In our last post about email marketing, we talked about how a subject line is the perfect component of your email to test for higher open rates. And while we gave some valuable subject line tips, we thought you could use a quick checklist to compare against when writing.
Lo and behold, the 10-Step Email Subject Line Checklist:
1. What’s the length?
Subject lines with fewer than 50 characters have open rates 12.5% higher than those with 50 or more (Constant Contact). Keeping your subject line shorter ensures your whole message will be seen on a variety of devices. Most inboxes only display 30 to 40 characters, and that number shrinks on mobile.
If you try to keep a 20 to 40 character subject line, you should be in good shape.
2. Do you have a call to action?
Each email you send should work toward a goal in your marketing strategy. Think about what action you need your audience to take in order to achieve that goal, and try to make it apparent in your subject line.
3. Have you avoided major spam words?
Avoiding the junk folder is easy if you are mindful of the language you choose in your subject lines. This Ultimate List of Email SPAM Trigger Words from Hubspot should steer you in the right direction.
Biggest ones to remove, if you don’t want to read the whole list, include: Free, Buy, Click, and Open.
4. Do you create a sense of urgency?
How many emails do you get in a day? Too many to count? That’s what I thought.
You have a very small window of time to grab the recipient of your email’s attention. Be aware of this fact, and use your limited number of characters to entice them to take the action you intended.
This could be as simple as changing “Rake in the Savings for Fall” to “Only 2 days to Rake in Fall Savings.”
5. Are you being relevant and not random?
While we want to create a little mystery in our subject lines to provoke an open, it is essential to not write a subject line that has NOTHING to do with the content of the email.
People are more likely to open an email when they know exactly what they will get upon opening (and have a genuine interest in the topic). So be open and honest, and your audience will act naturally. This can help you later on by segmenting your audience in categories based on which emails they have opened.
6. Can you add personalization?
Using what you know about your customer base can come in handy when trying to boost engagement. By using the attributes and previous actions taken by your customers, you could enhance your subject lines to be personalized and targeted to every individual in your audience.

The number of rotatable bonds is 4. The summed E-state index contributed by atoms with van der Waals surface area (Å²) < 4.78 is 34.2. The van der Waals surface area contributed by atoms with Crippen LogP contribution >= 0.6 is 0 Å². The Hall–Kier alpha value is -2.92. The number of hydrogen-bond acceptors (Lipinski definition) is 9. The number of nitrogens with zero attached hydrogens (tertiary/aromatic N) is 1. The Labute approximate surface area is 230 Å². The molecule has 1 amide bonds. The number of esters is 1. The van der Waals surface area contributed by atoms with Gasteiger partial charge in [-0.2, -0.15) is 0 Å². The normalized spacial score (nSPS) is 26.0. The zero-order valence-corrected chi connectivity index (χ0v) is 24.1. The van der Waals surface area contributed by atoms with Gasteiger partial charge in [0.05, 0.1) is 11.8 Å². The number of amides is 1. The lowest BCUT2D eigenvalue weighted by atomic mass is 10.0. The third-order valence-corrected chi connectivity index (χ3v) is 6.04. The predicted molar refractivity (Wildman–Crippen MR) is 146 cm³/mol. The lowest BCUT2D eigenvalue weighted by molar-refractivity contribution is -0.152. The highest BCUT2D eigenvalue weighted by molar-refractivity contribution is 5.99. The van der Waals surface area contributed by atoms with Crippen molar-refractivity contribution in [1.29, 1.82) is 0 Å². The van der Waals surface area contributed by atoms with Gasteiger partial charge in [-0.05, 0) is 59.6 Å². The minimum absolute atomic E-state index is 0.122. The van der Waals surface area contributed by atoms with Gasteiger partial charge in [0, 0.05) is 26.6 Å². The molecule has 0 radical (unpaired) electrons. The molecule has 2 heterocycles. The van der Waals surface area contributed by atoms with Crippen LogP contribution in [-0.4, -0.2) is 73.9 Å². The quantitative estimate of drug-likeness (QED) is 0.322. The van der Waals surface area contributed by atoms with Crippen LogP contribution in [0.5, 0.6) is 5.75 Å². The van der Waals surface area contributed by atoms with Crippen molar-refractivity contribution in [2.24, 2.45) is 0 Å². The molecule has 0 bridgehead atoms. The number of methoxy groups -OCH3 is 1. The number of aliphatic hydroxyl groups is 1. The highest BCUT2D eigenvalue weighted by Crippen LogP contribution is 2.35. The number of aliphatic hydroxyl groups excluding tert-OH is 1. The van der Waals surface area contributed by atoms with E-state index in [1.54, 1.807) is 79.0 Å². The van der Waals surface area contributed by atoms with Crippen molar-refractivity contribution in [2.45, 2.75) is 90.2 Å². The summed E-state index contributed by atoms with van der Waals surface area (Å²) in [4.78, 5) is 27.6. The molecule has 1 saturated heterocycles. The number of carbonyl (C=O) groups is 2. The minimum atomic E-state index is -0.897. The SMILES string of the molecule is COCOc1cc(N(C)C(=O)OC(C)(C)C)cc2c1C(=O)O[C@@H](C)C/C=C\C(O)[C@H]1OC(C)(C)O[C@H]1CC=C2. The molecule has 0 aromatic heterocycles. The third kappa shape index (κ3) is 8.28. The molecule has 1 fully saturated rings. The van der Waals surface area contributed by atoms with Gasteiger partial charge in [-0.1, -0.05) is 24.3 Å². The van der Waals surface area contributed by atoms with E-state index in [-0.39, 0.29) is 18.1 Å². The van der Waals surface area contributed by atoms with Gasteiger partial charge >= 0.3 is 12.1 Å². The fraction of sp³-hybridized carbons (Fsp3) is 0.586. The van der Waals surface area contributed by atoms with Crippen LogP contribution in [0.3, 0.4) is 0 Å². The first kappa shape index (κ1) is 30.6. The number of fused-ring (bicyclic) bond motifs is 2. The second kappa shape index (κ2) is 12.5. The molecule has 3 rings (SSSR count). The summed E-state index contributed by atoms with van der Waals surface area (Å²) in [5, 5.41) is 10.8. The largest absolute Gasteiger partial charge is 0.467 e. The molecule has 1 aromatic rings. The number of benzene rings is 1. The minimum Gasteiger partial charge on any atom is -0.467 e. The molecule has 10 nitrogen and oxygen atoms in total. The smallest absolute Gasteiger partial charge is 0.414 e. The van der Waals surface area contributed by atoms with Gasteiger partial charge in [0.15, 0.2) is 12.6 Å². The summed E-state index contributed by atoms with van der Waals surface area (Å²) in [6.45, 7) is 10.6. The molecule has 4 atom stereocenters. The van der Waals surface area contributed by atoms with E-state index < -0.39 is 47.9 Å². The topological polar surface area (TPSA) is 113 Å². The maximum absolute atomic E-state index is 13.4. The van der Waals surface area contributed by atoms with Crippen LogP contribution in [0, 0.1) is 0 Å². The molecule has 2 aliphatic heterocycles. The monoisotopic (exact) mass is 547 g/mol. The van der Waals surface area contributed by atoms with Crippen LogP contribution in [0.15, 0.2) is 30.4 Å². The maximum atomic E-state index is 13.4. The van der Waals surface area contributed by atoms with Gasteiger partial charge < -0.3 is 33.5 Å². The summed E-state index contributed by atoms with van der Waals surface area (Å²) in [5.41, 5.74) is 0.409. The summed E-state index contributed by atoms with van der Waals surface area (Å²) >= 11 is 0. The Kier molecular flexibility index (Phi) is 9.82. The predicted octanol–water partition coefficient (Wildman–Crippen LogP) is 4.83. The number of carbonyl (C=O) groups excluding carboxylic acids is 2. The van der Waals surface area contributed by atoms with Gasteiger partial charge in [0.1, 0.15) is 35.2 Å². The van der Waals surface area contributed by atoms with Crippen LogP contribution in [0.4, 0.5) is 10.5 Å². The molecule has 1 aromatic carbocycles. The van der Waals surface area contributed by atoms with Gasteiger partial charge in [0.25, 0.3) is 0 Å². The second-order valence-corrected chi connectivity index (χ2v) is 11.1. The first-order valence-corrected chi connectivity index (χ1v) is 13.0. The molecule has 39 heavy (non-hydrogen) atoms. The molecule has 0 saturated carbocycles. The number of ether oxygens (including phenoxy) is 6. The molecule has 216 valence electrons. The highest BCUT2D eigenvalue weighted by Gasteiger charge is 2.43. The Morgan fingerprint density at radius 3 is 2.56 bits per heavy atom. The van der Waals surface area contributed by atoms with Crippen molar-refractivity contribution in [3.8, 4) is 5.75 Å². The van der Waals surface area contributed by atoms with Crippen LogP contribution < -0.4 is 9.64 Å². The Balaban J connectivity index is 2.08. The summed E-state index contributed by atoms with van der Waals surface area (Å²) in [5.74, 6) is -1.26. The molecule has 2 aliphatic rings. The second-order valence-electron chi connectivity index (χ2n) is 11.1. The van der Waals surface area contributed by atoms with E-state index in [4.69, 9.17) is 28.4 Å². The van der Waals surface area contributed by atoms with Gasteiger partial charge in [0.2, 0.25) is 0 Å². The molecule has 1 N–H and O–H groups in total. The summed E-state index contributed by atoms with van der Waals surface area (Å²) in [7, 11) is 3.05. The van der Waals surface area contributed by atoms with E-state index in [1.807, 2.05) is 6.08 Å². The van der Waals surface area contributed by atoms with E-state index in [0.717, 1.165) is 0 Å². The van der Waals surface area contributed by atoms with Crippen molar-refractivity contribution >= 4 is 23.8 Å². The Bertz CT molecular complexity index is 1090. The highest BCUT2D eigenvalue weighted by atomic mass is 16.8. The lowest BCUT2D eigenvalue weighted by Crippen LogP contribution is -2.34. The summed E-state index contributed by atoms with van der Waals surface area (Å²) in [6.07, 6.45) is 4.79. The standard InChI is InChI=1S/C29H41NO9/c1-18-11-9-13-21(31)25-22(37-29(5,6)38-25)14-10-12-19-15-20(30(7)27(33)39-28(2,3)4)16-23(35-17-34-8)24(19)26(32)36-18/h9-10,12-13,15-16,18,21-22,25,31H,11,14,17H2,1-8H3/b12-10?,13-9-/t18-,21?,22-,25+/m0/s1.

For example, Twitter will send you notifications when you have new followers. Because they know I’m interested in who has followed me, the social brand takes the time to add the follower’s name to grab my attention:
7. Is your email part of a series?
It’s important to build momentum throughout your email strategy. Previous steps remind you to keep things interesting and direct, and if you know which point in the email cycle your audience receives each email, you can make your improve your subject lines (and open rates).
Try adding “Part 2 of 4” or “Step 3 in Confirmation” at the beginning of your emails to encourage your customers to either expect more emails from you, or go back to emails they may have skimmed before.
8. Does it show off your brand’s personality?
With all of these steps it is important not to forget who you are as a brand. Be sure that your subject line shows off your personality, and demonstrates if you are a cheeky tech start-up or trendy hair salon.
If you can immediately relate to your customers, they will want to foster that relationship with your brand through email.
9. What surrounds your subject line?
If you are showing off your personality like you did in step 8, you want to be sure your recipient knows who they are formulating that relationship with – 64% of people open emails because of the organization it is from, compared with 47% of people opening emails because of what is in the subject line (Constant Contact).
Take a look at what your audience sees in their inbox:
Image Source: Unbounce
Your ‘from’ field can distinguish an email coming from your billing team or support team to separate it from your marketing messages. The H1 tag will show up in that ‘short preview’ spot and can guarantee a cohesive message from your brand.
10. What are you testing?
Last, but not least, email is a great place to always be learning about your audience. Therefore, I cannot stress enough how important it is to always be testing.
If you have a pretty cut-and-dry message that needs to be sent, take the opportunity to play with the subject line to understand a little bit more about your customer. For more advice on how to A/B test, reflect back on the article we shared in the beginning: Effective Email Marketing: 5 Email Elements to Test Right Now.
Share some of your favorite subjects that demonstrate these steps in the comments below!
About the Author: Deanna Zaucha is the Content Marketing Coordinator for Webs and Pagemodo, and also manages our social media presence. She can be found on a dance floor, or on her iPhone keeping up with trends in marketing and tech. Get more from Deanna on Webs’ Blog and Google+.